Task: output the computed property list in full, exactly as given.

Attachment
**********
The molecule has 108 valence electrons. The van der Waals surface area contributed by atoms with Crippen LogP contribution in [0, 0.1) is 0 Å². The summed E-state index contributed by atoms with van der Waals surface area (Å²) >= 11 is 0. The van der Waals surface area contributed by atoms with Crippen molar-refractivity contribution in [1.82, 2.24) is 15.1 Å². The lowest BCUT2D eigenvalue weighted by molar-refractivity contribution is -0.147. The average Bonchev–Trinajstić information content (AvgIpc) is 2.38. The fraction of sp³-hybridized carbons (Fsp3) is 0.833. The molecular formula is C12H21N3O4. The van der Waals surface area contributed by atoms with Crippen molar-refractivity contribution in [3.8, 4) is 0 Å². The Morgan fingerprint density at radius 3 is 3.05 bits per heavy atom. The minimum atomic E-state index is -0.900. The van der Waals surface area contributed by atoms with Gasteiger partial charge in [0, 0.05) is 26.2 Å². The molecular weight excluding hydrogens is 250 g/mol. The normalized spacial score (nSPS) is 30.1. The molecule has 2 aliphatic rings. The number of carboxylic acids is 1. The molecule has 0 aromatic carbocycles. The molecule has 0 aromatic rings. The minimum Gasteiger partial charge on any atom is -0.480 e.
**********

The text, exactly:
The molecule has 108 valence electrons. The van der Waals surface area contributed by atoms with Crippen LogP contribution in [0, 0.1) is 0 Å². The summed E-state index contributed by atoms with van der Waals surface area (Å²) >= 11 is 0. The van der Waals surface area contributed by atoms with Crippen molar-refractivity contribution in [1.82, 2.24) is 15.1 Å². The lowest BCUT2D eigenvalue weighted by molar-refractivity contribution is -0.147. The average Bonchev–Trinajstić information content (AvgIpc) is 2.38. The fraction of sp³-hybridized carbons (Fsp3) is 0.833. The molecular formula is C12H21N3O4. The van der Waals surface area contributed by atoms with Crippen molar-refractivity contribution in [3.8, 4) is 0 Å². The Morgan fingerprint density at radius 3 is 3.05 bits per heavy atom. The minimum atomic E-state index is -0.900. The van der Waals surface area contributed by atoms with Gasteiger partial charge in [0, 0.05) is 26.2 Å². The molecular weight excluding hydrogens is 250 g/mol. The normalized spacial score (nSPS) is 30.1. The molecule has 2 aliphatic rings. The number of carboxylic acids is 1. The molecule has 0 aromatic carbocycles. The molecule has 0 aromatic rings. The minimum Gasteiger partial charge on any atom is -0.480 e.